Plaintiff Maribel Baltazar was an employee at Forever 21, a clothing retail merchandiser, from 2007 to 2011. When Baltazar was hired in 2007, she was asked to fill out an 11-page employment application, which included an arbitration agreement. The agreement stated that the parties "mutually agree[d]" to the arbitration of "any claim or action arising out of or in any way related to the hire, employment, remuneration, separation or termination of Employee." The agreement further provided that, in the event that the parties proceeded to arbitration, "pursuant to California Code of Civil Procedure [section] 1281.8, either party hereto may apply to a California court for any provisional remedy, including temporary restraining order or preliminary injunction." In 2011, after Baltazar resigned from Forever 21, she filed a complaint against the company, alleging that she suffered verbal and physical harassment, race and sex discrimination, and retaliation in violation of California law. Subsequently, Forever 21 sought to compel arbitration. Baltazar opposed Forever 21's motion to compel arbitration, arguing that the arbitration agreement in her employment application was "unconscionable" and therefore could not be enforced. The California Supreme Court reviewed the arbitration agreement at issue to determine if it was, in fact, unconscionable. Baltazar v. Forever 21, Inc. et al., Case No. S208345.
In order for an arbitration agreement to be unenforceable on the basis of unconscionability, a court must find that the agreement is both procedurally and substantively unconscionable, although procedural or substantive unconscionability need not be present to the same degree. Procedural unconscionability focuses on situations where there is oppression or surprise on the part of a party due to unequal bargaining power. Substantive unconscionability, on the other hand, looks at whether the terms of a contract are manifestly unfair or one-sided. Where there is a strong showing of substantive unconscionability, less evidence of procedural unconscionability is required to come to the conclusion that a contract term is unenforceable on the basis of unconscionability.
In Baltazar v. Forever 21, Baltazar argued, among other things, that her arbitration agreement with Forever 21 was substantively unconscionable because the agreement stated that any party may apply to a California court for any provisional remedy pursuant to California Code of Civil Procedure 1281.8. Baltazar contended that this provision unfairly favored Forever 21 because the employer is more likely than one of its employees to seek provisional relief.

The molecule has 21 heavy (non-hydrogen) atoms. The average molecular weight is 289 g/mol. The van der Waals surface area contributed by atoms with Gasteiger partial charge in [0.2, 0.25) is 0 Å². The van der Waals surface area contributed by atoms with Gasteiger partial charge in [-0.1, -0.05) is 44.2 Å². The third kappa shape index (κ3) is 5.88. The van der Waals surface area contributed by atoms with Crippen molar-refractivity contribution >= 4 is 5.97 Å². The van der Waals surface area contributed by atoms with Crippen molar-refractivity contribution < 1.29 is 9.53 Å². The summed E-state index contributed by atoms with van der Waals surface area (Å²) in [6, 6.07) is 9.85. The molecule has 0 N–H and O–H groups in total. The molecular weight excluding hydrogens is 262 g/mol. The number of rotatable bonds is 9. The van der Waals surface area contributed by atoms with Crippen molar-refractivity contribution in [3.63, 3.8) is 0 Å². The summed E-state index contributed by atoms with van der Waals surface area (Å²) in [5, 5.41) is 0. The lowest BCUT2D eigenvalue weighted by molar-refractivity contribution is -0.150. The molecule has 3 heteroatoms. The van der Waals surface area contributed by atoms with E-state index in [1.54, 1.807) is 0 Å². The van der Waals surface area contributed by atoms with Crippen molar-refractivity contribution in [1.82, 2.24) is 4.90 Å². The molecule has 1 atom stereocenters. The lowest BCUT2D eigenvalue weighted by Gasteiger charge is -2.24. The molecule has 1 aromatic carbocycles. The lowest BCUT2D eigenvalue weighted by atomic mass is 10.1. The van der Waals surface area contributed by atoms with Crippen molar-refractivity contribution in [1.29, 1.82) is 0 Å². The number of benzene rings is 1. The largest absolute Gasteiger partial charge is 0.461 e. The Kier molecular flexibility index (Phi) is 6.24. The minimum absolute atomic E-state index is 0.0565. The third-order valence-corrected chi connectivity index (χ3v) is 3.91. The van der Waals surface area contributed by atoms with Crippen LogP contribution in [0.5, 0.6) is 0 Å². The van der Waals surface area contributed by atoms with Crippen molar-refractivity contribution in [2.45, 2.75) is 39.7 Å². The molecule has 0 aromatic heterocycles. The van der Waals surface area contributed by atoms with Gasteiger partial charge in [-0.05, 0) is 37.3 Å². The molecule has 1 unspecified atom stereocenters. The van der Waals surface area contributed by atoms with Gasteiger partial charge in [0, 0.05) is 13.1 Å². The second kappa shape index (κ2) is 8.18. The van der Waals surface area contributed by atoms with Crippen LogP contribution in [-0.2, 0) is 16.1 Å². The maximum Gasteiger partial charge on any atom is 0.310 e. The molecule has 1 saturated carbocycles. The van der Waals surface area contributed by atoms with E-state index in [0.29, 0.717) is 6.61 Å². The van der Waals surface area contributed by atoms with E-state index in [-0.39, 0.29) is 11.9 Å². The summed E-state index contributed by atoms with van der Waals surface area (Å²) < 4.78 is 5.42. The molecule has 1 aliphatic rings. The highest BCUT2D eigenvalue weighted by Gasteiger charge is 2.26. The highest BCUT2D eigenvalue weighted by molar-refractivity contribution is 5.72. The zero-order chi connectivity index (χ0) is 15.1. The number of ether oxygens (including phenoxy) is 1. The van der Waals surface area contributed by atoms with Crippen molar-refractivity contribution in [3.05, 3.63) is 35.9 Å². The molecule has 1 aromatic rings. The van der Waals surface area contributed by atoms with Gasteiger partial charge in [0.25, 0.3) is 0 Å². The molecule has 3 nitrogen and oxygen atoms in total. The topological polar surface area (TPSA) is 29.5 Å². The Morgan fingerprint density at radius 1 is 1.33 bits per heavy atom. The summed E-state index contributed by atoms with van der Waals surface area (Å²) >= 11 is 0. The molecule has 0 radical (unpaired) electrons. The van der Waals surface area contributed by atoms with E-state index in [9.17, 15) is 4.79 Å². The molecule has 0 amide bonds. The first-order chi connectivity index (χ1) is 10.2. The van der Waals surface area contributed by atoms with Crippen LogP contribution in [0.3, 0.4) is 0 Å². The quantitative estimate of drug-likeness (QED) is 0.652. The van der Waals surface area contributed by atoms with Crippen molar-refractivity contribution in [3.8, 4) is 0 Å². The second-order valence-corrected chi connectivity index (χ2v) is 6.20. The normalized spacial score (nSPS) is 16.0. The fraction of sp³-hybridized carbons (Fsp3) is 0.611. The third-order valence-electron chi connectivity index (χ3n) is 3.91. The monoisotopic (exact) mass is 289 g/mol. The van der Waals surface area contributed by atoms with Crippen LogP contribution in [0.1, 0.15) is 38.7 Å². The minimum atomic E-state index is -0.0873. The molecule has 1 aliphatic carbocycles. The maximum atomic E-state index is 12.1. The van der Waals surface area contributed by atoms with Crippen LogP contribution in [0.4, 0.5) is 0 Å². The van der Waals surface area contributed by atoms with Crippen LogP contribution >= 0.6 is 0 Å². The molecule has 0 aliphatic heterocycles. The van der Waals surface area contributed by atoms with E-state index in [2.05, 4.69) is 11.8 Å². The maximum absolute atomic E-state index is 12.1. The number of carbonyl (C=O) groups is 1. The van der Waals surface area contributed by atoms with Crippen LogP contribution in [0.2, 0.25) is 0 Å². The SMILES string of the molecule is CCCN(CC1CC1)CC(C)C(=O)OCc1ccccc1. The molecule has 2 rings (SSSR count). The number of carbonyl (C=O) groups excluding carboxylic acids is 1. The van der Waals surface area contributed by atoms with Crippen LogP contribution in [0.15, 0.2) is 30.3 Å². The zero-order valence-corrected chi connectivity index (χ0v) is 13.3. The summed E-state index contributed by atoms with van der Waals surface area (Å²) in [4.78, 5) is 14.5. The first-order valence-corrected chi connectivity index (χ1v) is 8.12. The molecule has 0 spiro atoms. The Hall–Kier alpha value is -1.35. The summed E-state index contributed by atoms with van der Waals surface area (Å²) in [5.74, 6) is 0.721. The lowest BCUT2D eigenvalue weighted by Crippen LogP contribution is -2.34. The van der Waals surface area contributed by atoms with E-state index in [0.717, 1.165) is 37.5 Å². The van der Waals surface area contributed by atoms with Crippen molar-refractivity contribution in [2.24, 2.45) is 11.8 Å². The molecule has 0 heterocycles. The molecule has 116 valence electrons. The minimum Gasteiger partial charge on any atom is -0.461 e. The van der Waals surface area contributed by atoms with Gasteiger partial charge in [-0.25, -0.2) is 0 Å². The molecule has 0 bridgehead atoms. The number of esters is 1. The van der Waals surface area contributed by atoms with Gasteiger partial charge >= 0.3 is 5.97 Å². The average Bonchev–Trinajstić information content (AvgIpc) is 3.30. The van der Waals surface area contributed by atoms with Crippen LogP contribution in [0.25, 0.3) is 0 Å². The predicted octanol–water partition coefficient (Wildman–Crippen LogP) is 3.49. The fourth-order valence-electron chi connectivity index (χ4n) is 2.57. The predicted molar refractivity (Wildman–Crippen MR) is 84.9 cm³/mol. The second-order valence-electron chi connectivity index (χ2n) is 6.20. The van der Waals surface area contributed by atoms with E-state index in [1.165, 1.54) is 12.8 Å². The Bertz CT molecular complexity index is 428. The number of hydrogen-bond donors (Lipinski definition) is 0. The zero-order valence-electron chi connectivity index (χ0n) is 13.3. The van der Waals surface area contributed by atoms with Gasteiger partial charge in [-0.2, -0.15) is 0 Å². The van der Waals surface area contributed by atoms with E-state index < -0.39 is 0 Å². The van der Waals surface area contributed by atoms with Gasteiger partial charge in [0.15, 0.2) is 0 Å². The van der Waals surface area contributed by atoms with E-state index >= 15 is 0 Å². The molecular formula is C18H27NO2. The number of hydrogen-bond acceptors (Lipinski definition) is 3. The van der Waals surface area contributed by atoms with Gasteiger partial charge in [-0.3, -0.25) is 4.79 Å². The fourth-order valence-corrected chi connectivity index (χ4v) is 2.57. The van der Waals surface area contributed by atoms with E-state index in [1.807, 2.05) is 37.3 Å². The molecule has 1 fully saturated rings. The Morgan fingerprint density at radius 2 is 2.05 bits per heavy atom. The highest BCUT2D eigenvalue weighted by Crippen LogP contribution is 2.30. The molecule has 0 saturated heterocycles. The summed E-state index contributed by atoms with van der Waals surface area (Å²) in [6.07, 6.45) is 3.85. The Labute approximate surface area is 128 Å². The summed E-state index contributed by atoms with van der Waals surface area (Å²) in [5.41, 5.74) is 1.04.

The Baltazar Court was unpersuaded by Baltazar's arguments. There is no substantial unconscionability, the Court held, where a provision of the arbitration agreement merely recites the procedural protections already secured by statute, even if it is more likely that one of the parties would pursue the remedies under that provision than another. The Baltazar Court disapproved of a previous California Court of Appeal case, Trivedi v. Curexo Technology Corp., 189 Cal. App. 4th 387, to the extent thatTrivedi suggested anything contrary to Baltazar in this respect.
The California Supreme Court also remained unconvinced by many other arguments that Baltazar offered to demonstrate that her arbitration agreement with Forever 21 was unconscionable, including the argument that the agreement was procedurally unconscionable because Forever 21 was unwilling to hire Baltazar unless she signed the arbitration agreement. The Court, stating that "the unconscionability doctrine is concerned, not with a "simple old-fashioned bad bargain," but with contract terms that are "unreasonably favorable to the more powerful party," found that Balthazar had ultimately decided to accept the arbitration agreement of her own volition in order to work at Forever 21. The Court stated that, by requiring Baltazar to sign the arbitration agreement, Forever 21 had not oppressed, lied to, placed under duress, or otherwise manipulated Baltazar.
Baltazar is a helpful case for employers in California that seek to enforce arbitration agreements. The California Supreme Court has not been shy about striking down arbitration agreements that it has deemed to be one-sided in the past, but Baltazarsuggests that the Court will reject attempts to strike down arbitration agreements on technical or abstract bases that have little impact on the matter under dispute. At the very least, the California Supreme Court's decision in Baltazar demonstrates that an arbitration agreement will not be found unenforceable simply because the employer is more likely to exercise a provision of that agreement where the rights under that provision are secured by already existing law. Additionally, Baltazar stands for the proposition that requiring an employee to sign an arbitration agreement as a condition of hire does not necessarily render the arbitration agreement unconscionable. This is good news for employers who either plan to include arbitration agreements in their employment applications or contracts, and for employers who seek to enforce these agreements in the future.